According to the American Optometric Association, the second leading cause of blindness in the U.S. is glaucoma (cataracts are the leading cause), the term for a group of eye disorders that, over time, destroy the optic nerve. The most common type is called primary open-angle glaucoma. Its onset is gradual, and like an invisible enemy, it invades quietly, building up fluid pressure that damages the fibers of the optic nerve. The initial glaucoma symptom, peripheral (side vision) impairment, arises after the irreversible damage has been done. Left untreated, lost side vision can advance to lost central vision and then to blindness. Everyone over 60 is at risk for glaucoma, especially Mexican-Americans, people with a family history of glaucoma, and African-Americans as early as age 40.
When glaucoma is diagnosed, the standard of care is one or more medications, in the form of eye drops, to prevent further damage. The medications reduce fluid volume in the eye to lower the pressure on the optic nerve. Most of us have used eye drops at some point in life and discovered that they are not user-friendly. Fortunately, at this link, the Glaucoma Research Foundation offers illustrated instructions for using eye drops. For instance, a drop is 0.05 mL, but how much pressure on the small eye drop bottle yields that amount? Why does a well-executed squeeze produce nothing, and then a blink seems to draw a “geyser” of drops to the eyelid? Add to that the painful reality that glaucoma eye drops often cause stinging and burning, the challenges associated with eye drops are thus a medication adherence barrier for many people with glaucoma.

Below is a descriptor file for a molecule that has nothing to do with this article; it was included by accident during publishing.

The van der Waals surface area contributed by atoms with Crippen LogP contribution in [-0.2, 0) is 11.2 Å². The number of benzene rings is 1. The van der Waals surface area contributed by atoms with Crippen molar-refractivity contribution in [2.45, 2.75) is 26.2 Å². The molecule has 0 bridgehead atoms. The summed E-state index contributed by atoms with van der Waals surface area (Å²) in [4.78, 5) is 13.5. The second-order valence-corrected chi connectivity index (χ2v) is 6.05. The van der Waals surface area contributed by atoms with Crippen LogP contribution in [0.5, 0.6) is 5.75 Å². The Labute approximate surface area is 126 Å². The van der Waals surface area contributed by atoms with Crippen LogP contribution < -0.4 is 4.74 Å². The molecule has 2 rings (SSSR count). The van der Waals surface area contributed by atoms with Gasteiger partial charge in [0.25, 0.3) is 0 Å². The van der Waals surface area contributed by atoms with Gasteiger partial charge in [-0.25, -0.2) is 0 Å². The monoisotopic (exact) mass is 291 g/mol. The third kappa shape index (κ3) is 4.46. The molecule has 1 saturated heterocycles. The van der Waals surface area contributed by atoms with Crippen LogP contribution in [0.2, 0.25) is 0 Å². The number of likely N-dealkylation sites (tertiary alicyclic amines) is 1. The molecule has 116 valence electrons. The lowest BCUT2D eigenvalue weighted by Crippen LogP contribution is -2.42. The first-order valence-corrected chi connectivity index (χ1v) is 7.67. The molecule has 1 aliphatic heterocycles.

Enter (drum roll, please) the medicated contact lens, which clinical researchers have been refining for five decades. It hasn’t yet received Food and Drug Administration (FDA) approval, but the technology is now one step closer to clinical trials to receive that approval. The last hurdle was finding a way to control the amount of medication released from a contact lens. Kudos to the research team at Massachusetts Eye and Ear, who tested the delivery of glaucoma medication by encasing it in a special film on the periphery of the lens to prevent interference with vision. The experimental film succeeded in providing controlled release of the medication. Interestingly, in tests done on monkeys with glaucoma, lower-than-standard doses of medication via the lenses provided the same amount of pressure reduction as the eye drops at the standard dose. A higher-than-standard dose via the lenses caused even better pressure reduction than the eye drops at the standard dose.
What does this exciting news mean for people with glaucoma? The higher-dose lenses are undergoing further study to confirm results, and the research team is preparing study protocols for clinical trials to establish safety and efficacy in people. In two or more years, pending safety and efficacy results from early clinical trials, the lenses may be accessible to participants in much larger and more geographically widespread studies. Ultimately, following FDA approval after successful clinical trials, manufacturers could make medicated contact lenses with and without corrective refraction. That way they could be used by many more people with glaucoma to save their sight with as few barriers as possible.